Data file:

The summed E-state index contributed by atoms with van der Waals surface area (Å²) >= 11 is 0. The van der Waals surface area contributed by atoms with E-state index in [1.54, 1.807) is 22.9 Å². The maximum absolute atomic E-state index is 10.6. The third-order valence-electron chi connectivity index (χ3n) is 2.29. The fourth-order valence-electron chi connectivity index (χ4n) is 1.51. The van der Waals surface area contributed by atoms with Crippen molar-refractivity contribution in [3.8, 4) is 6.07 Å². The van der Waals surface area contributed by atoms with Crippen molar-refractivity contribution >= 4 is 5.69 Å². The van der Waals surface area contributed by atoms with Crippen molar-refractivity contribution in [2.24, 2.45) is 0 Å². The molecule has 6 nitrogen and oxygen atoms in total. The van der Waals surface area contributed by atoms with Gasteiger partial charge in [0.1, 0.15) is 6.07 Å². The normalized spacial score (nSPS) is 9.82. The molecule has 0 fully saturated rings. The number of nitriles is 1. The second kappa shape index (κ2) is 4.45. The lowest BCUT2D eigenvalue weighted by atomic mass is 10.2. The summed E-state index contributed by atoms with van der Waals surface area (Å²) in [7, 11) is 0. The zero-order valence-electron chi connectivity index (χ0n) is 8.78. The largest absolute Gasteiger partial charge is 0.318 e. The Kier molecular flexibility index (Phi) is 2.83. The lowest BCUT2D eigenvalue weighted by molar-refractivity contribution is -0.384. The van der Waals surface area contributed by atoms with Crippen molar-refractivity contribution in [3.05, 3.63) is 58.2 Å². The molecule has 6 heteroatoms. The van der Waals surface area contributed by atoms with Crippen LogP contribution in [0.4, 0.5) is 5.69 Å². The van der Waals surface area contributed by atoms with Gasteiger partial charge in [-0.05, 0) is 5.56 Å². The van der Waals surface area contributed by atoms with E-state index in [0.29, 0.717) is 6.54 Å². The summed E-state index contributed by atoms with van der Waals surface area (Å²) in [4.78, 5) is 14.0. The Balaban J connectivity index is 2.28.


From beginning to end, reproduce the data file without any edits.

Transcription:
The summed E-state index contributed by atoms with van der Waals surface area (Å²) >= 11 is 0. The van der Waals surface area contributed by atoms with E-state index in [1.54, 1.807) is 22.9 Å². The maximum absolute atomic E-state index is 10.6. The third-order valence-electron chi connectivity index (χ3n) is 2.29. The fourth-order valence-electron chi connectivity index (χ4n) is 1.51. The van der Waals surface area contributed by atoms with Crippen molar-refractivity contribution in [3.8, 4) is 6.07 Å². The van der Waals surface area contributed by atoms with Crippen molar-refractivity contribution >= 4 is 5.69 Å². The van der Waals surface area contributed by atoms with Crippen molar-refractivity contribution in [2.24, 2.45) is 0 Å². The molecule has 6 nitrogen and oxygen atoms in total. The van der Waals surface area contributed by atoms with Gasteiger partial charge in [0.1, 0.15) is 6.07 Å². The normalized spacial score (nSPS) is 9.82. The molecule has 0 fully saturated rings. The number of nitriles is 1. The second kappa shape index (κ2) is 4.45. The lowest BCUT2D eigenvalue weighted by atomic mass is 10.2. The summed E-state index contributed by atoms with van der Waals surface area (Å²) in [7, 11) is 0. The zero-order valence-electron chi connectivity index (χ0n) is 8.78. The largest absolute Gasteiger partial charge is 0.318 e. The Kier molecular flexibility index (Phi) is 2.83. The lowest BCUT2D eigenvalue weighted by molar-refractivity contribution is -0.384. The van der Waals surface area contributed by atoms with Crippen molar-refractivity contribution in [3.05, 3.63) is 58.2 Å². The molecule has 6 heteroatoms. The van der Waals surface area contributed by atoms with Crippen LogP contribution in [0.4, 0.5) is 5.69 Å². The van der Waals surface area contributed by atoms with Gasteiger partial charge in [-0.05, 0) is 5.56 Å². The van der Waals surface area contributed by atoms with E-state index in [0.29, 0.717) is 6.54 Å². The summed E-state index contributed by atoms with van der Waals surface area (Å²) in [4.78, 5) is 14.0. The Balaban J connectivity index is 2.28.